Uganda’s High Court in Kampala has postponed ruling on an application seeking to quash the government’s decision to indefinitely suspend the activities of Chapter Four Uganda, an LGBT ally and human rights organisation. The ruling had been slated for March 18, but the court has told Chapter Four that the ruling on the matter was not ready. A new date is yet to be fixed.
This ruling is to be delivered by email due to Covid-19 restrictions on gatherings, according to Chapter Four lawyers.
The case follows an August 2021 decision by the Uganda Non-Government Organisation Bureau, which ordered Chapter Four Uganda and 54 other organisations to cease operations immediately to enable the Bureau to conduct a comprehensive investigation into their operations.
Chapter Four, under the leadership of award-winning human rights lawyer Nicholas Opiyo, provides strategic and non-discriminatory legal responses to civil liberties abuses in Uganda.
Oyiyo is currently studying at Harvard University in the United States.
“We employ public interest litigation, research and legal analysis, and advocacy to advance social change for the protection of civil liberties and human rights,” according to Chapter Four official website.
The closure of Chapter Four has had a significant effect on freedom of speech and association in Uganda, as well as on the quest for Ugandan LGBT rights and tolerance. Opiyo was one of the key lawyers who defended the LGBT community in Uganda’s Constitutional Court when it annulled the infamous Anti-Homosexuality Act of 2014.
The closure of Chapter Four and other NGOs was noted in Uganda’s Universal Periodic Review at the United Nations Human Rights Council in January 2022.
Foreign Minister Jeje Odongo defended the closures to the Human Rights Council, saying they were closed for failing to follow the law on registration.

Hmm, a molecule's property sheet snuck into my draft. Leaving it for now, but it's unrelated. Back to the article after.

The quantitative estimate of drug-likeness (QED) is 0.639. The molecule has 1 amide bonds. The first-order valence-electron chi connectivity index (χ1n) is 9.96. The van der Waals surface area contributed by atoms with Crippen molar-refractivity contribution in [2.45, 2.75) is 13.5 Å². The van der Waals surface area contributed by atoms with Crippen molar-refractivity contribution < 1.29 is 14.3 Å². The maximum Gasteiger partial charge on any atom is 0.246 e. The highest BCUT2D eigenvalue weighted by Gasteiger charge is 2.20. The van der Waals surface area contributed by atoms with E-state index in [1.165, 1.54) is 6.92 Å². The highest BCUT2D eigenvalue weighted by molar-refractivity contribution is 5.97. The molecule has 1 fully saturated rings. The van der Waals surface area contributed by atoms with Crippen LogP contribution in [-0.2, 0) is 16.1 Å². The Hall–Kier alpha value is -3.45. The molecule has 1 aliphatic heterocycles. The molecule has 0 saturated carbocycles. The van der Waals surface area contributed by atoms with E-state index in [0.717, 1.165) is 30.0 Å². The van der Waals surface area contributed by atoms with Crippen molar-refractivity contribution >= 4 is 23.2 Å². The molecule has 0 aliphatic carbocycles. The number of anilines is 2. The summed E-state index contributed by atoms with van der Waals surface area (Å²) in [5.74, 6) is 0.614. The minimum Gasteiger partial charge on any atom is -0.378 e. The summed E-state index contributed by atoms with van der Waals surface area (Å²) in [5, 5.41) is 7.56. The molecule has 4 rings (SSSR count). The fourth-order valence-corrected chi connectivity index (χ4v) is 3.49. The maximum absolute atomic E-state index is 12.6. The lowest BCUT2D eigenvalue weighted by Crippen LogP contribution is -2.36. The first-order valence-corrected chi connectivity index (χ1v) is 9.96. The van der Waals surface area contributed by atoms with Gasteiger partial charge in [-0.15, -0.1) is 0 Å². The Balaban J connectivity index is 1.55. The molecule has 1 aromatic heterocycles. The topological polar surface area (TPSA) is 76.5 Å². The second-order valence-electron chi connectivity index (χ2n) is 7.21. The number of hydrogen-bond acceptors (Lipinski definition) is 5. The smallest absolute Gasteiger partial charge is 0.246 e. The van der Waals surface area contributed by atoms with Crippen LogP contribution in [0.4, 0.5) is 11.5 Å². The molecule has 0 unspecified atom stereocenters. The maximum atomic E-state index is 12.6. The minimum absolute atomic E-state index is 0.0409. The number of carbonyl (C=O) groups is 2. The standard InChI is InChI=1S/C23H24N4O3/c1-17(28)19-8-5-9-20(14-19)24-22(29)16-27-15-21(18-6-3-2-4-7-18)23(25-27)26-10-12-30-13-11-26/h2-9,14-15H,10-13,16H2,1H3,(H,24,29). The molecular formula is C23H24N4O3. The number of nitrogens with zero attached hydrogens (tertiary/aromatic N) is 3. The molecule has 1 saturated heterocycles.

“All NGOs registered in Uganda are expected to comply with the law,” Odongo said. “All NGOs operating in the country must comply with … being in possession of a certificate of incorporation, a certificate of registration, a valid permit, and filing of annual returns of audited accounts to the NGO bureau.”
Chapter Four was accused on not filing annual tax returns in time to the Uganda Revenue Authority, the country’s tax agency.
After Chapter Four was suspended, Opiyo tweeted a receipt (receiving slip) showing that the organization had submitted its 2016, 2017, 2018 and 2019 annual tax returns on Jan. 11, 2021.
NGO Bureau Executive Director Stephen Okello says that was too late.
“Chapter Four Uganda had not been compliant with legal requirements. And the submission (of proof of filling tax returns) came after the Bureau wrote to Chapter Four in December, warning them that a suspension was in the offing,” Okello says. “That slip is actually evidence that what the Bureau is saying is correct.“
To ensure that the decision is implemented, the NGO Bureau further copied the letter to Chapter Four Uganda’s banker Absa Bank, the Financial Intelligence Authority, and the Uganda Registration Services Bureau, directing them to halt all transactions with Chapter Four Uganda.
The suspension of the NGOs is being broadly seen by human rights groups as an attempt by Uganda to close civic space and restrict freedom of assembly and association. They accuse the government of perceiving NGOs as a threat to the 36 years of President Yoweri Museveni’s rule.
Already, the chairperson of another targeted NGO, the Citizen’s Coalition for Electoral Democracy in Uganda (CCEDU), has resigned, citing her belief that her political opposition to Museveni made the organization a target.
“Rather than a whole Citizen’s Coalition with over 1,000 members and other organisations being indefinitely suspended because of my individual political thoughts, and for the good and interest of these Ugandans, it is rather prudent that I step down from the position of the chairperson of CCEDU in order to give the organisation a second chance to live,” Miria Matembe wrote in her resignation letter.
Matembe was once a cabinet minister in the Museveni government, but fell out with the regime as it continued to cling to power.